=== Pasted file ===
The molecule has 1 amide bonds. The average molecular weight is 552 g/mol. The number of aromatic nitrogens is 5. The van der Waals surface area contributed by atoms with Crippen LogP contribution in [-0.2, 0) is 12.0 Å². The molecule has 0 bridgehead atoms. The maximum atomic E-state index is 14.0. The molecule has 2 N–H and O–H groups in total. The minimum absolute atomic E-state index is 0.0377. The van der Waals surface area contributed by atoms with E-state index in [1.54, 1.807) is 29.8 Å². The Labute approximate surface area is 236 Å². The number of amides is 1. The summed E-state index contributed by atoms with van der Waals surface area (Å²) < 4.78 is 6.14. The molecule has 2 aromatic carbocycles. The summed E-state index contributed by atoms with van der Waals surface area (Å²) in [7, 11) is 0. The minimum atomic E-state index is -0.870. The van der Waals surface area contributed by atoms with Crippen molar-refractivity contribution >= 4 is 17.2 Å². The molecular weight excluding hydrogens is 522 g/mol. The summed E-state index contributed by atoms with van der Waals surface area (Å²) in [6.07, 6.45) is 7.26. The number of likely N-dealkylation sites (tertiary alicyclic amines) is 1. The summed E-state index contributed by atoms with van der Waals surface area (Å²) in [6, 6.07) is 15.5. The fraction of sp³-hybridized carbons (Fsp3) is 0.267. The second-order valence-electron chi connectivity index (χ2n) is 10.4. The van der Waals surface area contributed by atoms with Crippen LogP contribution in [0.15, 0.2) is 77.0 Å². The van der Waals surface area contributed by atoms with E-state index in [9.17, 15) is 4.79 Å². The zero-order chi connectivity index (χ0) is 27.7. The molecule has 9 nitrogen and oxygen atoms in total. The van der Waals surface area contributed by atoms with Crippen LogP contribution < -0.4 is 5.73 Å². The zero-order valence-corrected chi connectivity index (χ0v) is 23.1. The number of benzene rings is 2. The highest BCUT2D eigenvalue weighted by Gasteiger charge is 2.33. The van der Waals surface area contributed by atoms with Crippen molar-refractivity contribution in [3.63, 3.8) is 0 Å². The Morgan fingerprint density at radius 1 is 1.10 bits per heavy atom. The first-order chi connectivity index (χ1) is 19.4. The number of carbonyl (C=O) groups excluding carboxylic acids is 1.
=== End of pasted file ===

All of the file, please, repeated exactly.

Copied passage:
The molecule has 1 amide bonds. The average molecular weight is 552 g/mol. The number of aromatic nitrogens is 5. The van der Waals surface area contributed by atoms with Crippen LogP contribution in [-0.2, 0) is 12.0 Å². The molecule has 0 bridgehead atoms. The maximum atomic E-state index is 14.0. The molecule has 2 N–H and O–H groups in total. The minimum absolute atomic E-state index is 0.0377. The van der Waals surface area contributed by atoms with E-state index in [1.54, 1.807) is 29.8 Å². The Labute approximate surface area is 236 Å². The number of amides is 1. The summed E-state index contributed by atoms with van der Waals surface area (Å²) < 4.78 is 6.14. The molecule has 2 aromatic carbocycles. The summed E-state index contributed by atoms with van der Waals surface area (Å²) in [7, 11) is 0. The minimum atomic E-state index is -0.870. The van der Waals surface area contributed by atoms with Crippen molar-refractivity contribution >= 4 is 17.2 Å². The molecular weight excluding hydrogens is 522 g/mol. The summed E-state index contributed by atoms with van der Waals surface area (Å²) in [6.07, 6.45) is 7.26. The number of likely N-dealkylation sites (tertiary alicyclic amines) is 1. The summed E-state index contributed by atoms with van der Waals surface area (Å²) in [6, 6.07) is 15.5. The fraction of sp³-hybridized carbons (Fsp3) is 0.267. The second-order valence-electron chi connectivity index (χ2n) is 10.4. The van der Waals surface area contributed by atoms with Crippen LogP contribution in [0.15, 0.2) is 77.0 Å². The van der Waals surface area contributed by atoms with E-state index in [9.17, 15) is 4.79 Å². The zero-order chi connectivity index (χ0) is 27.7. The molecule has 9 nitrogen and oxygen atoms in total. The van der Waals surface area contributed by atoms with Crippen LogP contribution < -0.4 is 5.73 Å². The zero-order valence-corrected chi connectivity index (χ0v) is 23.1. The number of benzene rings is 2. The highest BCUT2D eigenvalue weighted by Gasteiger charge is 2.33. The van der Waals surface area contributed by atoms with Crippen molar-refractivity contribution in [3.63, 3.8) is 0 Å². The Morgan fingerprint density at radius 1 is 1.10 bits per heavy atom. The first-order chi connectivity index (χ1) is 19.4. The number of carbonyl (C=O) groups excluding carboxylic acids is 1.